Led by Dr. Max Little, researchers at MIT have developed a computer program that can detect tremors, breathiness and weakness in the voice. These subtle changes in the movement of vocal chords are among the earliest indicators of Parkinson’s disease. In initial tests, the computer program has shown a 99% accuracy rate in detecting the disease itself as well as remarkable precision in identifying how far the disease has progressed. With such promising initial results, Dr. Little and the Parkinson’s Voice Initiative are looking to extend research to voice recordings taken over the telephone.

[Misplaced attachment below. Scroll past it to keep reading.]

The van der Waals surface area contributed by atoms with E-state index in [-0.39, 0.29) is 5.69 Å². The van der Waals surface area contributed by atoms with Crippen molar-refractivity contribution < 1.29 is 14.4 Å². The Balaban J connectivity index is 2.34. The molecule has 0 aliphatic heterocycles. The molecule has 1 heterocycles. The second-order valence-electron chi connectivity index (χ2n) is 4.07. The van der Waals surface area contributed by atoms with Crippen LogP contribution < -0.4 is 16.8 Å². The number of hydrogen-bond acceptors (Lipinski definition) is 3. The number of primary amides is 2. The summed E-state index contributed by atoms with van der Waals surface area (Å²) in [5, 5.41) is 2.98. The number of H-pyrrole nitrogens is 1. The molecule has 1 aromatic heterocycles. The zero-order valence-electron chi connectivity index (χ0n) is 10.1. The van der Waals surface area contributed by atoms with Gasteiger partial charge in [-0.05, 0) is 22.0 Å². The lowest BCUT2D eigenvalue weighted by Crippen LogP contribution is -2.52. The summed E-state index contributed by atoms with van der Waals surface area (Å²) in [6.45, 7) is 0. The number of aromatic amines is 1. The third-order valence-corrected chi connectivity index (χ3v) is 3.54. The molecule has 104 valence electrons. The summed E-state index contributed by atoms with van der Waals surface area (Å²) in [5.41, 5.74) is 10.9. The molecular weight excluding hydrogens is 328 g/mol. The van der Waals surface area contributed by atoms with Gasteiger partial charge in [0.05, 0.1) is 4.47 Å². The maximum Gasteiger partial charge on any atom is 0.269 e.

The current approach to identifying if a person has Parkinson’s is complex and not always reliable—it can take years and there is no blood test to detect it. Thus, this new technology is a particularly exciting prospect. Should the Parkinson’s Voice Initiative find the same results using voice recordings from a brief telephone call, the program could become a quick and cost-effective diagnostic tool—one that doesn’t require a trip to the doctor’s office—allowing doctors to intervene early in the disease. The team hopes to build a database of at least 10,000 voices and is seeking both healthy volunteers as well as patients with Parkinson’s from across the world. The phone calls generally last only three minutes and volunteers are asked to say “aah,” say a few sentences and answer several questions. While not a cure, the ability to detect the disease early can greatly improve symptoms and slow the progression of the disease.